Teachers are leaving the profession in record numbers and without a comprehensive long-term approach that focuses on attracting and retaining quality teachers, this problem will continue to worsen over the coming years. Andrew Smith, CEO of Education Services Australia, discusses how technology could help.
For good reason, the attention of education ministers and policy makers has turned to the teacher shortage that is confronting schools across the country. There is no single solution that will reverse the trend because the causes are varied and complex.
I am confident that with the full attention of education leaders from ministers to principals, we will find an effective response.
In the meantime, there is much we can do to support those already applying their expertise and skill in classrooms across the country through effective design and deployment of digital technologies.
Education technology, or edtech, is not new to our classrooms. Since the early 2000s, the education sector has been willing to explore ways in which technology can help students to learn better, help teachers to teach better and reduce the administrative burden in schools. Not all our efforts on this front have been successful but there is no doubt that the role and impact of technology in education has grown exponentially.
These education technologies, new and emerging, are important assets in our efforts to support teachers and allow them to focus on what they do best, shaping the learning of young Australians.
Some of the ways we can achieve this objective is to leverage existing high-quality digital resources to support curriculum implementation. Between 2008 and 2012, a bank of around 20,000 resources was developed and curated to support the implementation of the original Australian Curriculum. Scootle, the portal through which teachers access this important national asset, continues to be heavily used by teachers.
The availability of a comprehensive suite of digital resources and units of lessons not only reduces teacher workload as they implement the revised Australian Curriculum, it also means that no student need be at risk of learning loss in the event of a pandemic, floods or other circumstance that mean physical participation in a classroom is impossible.
These resources and lessons can be provided to students who cannot attend school; used for homework or revision; used in the classroom to support differentiated learning; and support professional development of teachers.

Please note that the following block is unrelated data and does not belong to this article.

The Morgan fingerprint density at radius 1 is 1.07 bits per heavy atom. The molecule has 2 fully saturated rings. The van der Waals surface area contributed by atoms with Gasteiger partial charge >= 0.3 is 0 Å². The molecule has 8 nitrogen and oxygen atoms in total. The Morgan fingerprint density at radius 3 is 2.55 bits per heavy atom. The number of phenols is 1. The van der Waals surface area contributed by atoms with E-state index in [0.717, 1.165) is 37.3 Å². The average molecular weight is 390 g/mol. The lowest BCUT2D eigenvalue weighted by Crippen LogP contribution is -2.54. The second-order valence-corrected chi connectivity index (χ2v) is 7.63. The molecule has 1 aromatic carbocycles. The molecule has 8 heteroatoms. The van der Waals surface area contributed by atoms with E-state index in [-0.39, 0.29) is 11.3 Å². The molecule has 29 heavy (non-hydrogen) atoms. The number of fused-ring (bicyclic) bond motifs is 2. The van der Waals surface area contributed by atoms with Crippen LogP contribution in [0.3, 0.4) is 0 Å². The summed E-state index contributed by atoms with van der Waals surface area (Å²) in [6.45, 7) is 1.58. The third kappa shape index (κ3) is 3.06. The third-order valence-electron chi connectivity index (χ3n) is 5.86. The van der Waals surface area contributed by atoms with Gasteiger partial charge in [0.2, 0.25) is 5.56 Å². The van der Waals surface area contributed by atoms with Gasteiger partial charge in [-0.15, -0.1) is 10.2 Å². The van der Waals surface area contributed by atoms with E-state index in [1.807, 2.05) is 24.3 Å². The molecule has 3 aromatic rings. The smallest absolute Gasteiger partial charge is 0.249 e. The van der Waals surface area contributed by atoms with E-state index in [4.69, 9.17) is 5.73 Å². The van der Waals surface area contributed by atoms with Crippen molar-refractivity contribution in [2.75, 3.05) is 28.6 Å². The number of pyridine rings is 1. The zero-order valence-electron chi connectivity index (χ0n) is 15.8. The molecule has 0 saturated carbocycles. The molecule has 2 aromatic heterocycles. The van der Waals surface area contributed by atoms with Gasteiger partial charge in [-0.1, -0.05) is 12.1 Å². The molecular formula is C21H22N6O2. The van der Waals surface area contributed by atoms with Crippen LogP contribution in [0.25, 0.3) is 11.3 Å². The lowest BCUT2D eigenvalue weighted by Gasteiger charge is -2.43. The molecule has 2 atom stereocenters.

Data shows that up to 40 per cent of teachers are teaching out of field and many students spend up to a year of their schooling taught by casual relief teachers. Edtech has an important role to play in supporting teachers as they navigate unfamiliar territory in areas such as literacy, mathematics and language learning. The Australian Government’s Early Language Learning Australia (ELLA) program has been shown to be an effective tool in fostering language learning in classrooms staffed by teachers who have no formal training in this area.
Maturing technologies, including artificial intelligence, are increasingly prominent in our daily lives. These technologies have great potential to support teachers by personalising the learning experience of individual students through easily digestible information about what each student knows and can do along with suggestions for next steps.
There are also opportunities to use AI to anticipate and develop models for early identification of students at risk of falling behind on their learning journey or in dropping out of school altogether. These predictive models can provide an additional data point for teachers to complement their own expertise.
Of course, privacy and information security must be paramount in the design and deployment of edtech. Programs such as the Safer Technologies 4 Schools (ST4S) initiative that undertakes risk assessments of commonly used products can reduce the burden created for teachers who will want to ensure the cyber-safety of their students.
None of these education technologies are a replacement for the expertise and personal connections that teachers establish with their students but they, and others, offer opportunities to address some of the challenges that we face in building and developing a teaching workforce that can develop future generations of young Australians.
This article was originally published in Education Matters Magazine – to read the issue download it here.